The attitude of business owners such as Lucca is at odds with that of POS providers, leading people such as Sam Zietz, founder and CEO of POS supplier TouchSuite, to claim small business owners are not taking EMV seriously. “We’re reaching out to them; my competitors are reaching out to them,” he says. “It’s kind of like, ‘The sky is falling, the sky is falling.’ Well, pretty soon, it’s going to fall.”
And that could create a bottleneck in the supply chain as operators rush to make the October deadline. “They’re all waiting until the end,” he says. “It’s going to be a supply and demand issue.”
Zietz cautions that many businesses that have made updates may still not be EMV-ready. Some EMV machines sold within the last couple of years include a slot to insert the chip-based cards, but have no circuits inside to read the cards. Other companies are selling equipment that could one day be ready, but that doesn’t yet have the software to back up the hardware.
“Take out an EMV card. If you can’t accept the transaction as a chip card today, your device is not ready,” he says. “A lot of business owners think they’re compliant, but they’re not.”
Bernstein, the associate at Michelman & Robinson, says that could result in major consequences for businesses that don’t make the upgrade. He expects many restaurateurs will learn the hard way, only making the switch after they’ve eaten the cost of fraudulent transactions.
“It’s a significant threat or potential liability,” he says. “Some statistics that I’ve seen say there is approximately $9–$10 billion worth of card fraud that goes on every year. That leaves any merchant pretty susceptible. And I’d be surprised if any merchant who’s been operating for that long hasn’t had some card fraud transmit through their system.”
There are other risks to sticking with only the old mag-stripe technology. American consumers are more worried than ever about credit and debit card security, says Jeremy Gumbley, chief technology officer of payment solutions provider Creditcall. “There are a number of risks you could analyze and break down. And I think customer perception is a big one,” Gumbley says. “Because using a chip card versus a magnetic stripe card is a very big difference. … It soon starts to become very visible to the consumer that it’s a different kind of transaction.”
The fact that EMV has been around for so long in other countries is a good sign for American businesses and customers, Gumbley says, because hackers and developers alike have already tested its strengths and weaknesses. But that doesn’t mean it’s foolproof.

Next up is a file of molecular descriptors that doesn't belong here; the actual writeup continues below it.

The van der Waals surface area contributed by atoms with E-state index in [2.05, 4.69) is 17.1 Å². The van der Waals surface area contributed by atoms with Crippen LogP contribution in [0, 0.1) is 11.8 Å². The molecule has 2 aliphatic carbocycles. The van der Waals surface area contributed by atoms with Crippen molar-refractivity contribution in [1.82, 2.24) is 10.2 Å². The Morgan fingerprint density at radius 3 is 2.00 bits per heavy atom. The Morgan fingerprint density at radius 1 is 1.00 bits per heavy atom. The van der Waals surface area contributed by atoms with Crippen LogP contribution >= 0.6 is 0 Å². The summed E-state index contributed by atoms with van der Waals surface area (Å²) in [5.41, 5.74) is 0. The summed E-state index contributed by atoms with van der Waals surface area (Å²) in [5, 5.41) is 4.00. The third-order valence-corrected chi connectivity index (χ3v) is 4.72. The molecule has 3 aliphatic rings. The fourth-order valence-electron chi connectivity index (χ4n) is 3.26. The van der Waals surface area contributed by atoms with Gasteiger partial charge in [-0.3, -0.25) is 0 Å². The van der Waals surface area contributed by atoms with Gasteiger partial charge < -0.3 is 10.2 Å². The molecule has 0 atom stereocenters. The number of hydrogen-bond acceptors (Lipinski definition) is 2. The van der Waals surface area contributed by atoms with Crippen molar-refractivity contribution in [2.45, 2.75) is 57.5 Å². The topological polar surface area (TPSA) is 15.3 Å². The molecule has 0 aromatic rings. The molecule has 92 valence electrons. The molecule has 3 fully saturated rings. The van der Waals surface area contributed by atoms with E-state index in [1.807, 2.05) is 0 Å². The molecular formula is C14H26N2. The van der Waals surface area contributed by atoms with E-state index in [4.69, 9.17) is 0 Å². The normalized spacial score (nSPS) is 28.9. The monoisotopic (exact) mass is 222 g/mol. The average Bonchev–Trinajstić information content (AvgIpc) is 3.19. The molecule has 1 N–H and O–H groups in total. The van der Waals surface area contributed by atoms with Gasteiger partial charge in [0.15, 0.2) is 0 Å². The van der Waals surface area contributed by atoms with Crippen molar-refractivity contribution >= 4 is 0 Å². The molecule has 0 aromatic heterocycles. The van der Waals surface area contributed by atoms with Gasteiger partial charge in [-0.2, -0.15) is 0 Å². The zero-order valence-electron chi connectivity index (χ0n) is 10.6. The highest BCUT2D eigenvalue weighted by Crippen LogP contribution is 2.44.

“There is always a potential that at some point in the future, somebody could discover some kind of flaw,” he says. “We’ve seen that. We’ve seen that with Apple Pay. With any solution, there is always going to be an entire industry of criminality finding chinks in the armor.”
That’s why Gumbley urges restaurateurs to view an EMV upgrade not simply as a one-time investment. “It requires maintenance. It requires ongoing support. And it’s important the [restaurant] is behind that.”
Security Versus Compliance
It’s still unclear how quickly customers’ preferences may change. If they view EMV as a much more secure technology, they may avoid certain businesses that only accept magnetic stripe cards. (For the near future, even EMV-enabled merchants will still be able to accept the old mag cards.)
“As a restaurant operator—if I’m a single-business owner—I’m probably going to be paying attention to the cards coming in my front door,” says John Pearson, director of data security and compliance for POS provider NCR.
Pearson says there’s plenty of confusion surrounding EMV, especially within the small business community. He says it’s important for restaurateurs to understand the full scope of security.
“Any small-business owner that is looking to invest an IT dollar in improving his systems should first look at security before looking at compliance,” Pearson says. “And EMV is neither a security nor a compliance issue. If they have one IT dollar to spend, they should spend it on the security of their networks instead of spending it on the payment processing system.”
The complexity and confusion associated with EMV and payment security led David Case, general manager of Snappers Seafood in Boynton Beach, Florida, to rely on his POS vendor for support. TouchSuite recently completed upgrades to antiquated POS systems at his two restaurants so the systems are now EMV-compatible.
“I wouldn’t even attempt to try to do it in-house,” he says. “There’s just too much of a learning curve.”
He feels more secure with the upgrades and suggests other independent operators consider a similar move.
So far, the nation’s biggest merchants seem to be embracing the EMV migration, according to a March report from the credit card comparison site CardHub.com. The study found that the 10 largest credit card issuers are on track to get EMV-enabled cards to most customers by the October deadline.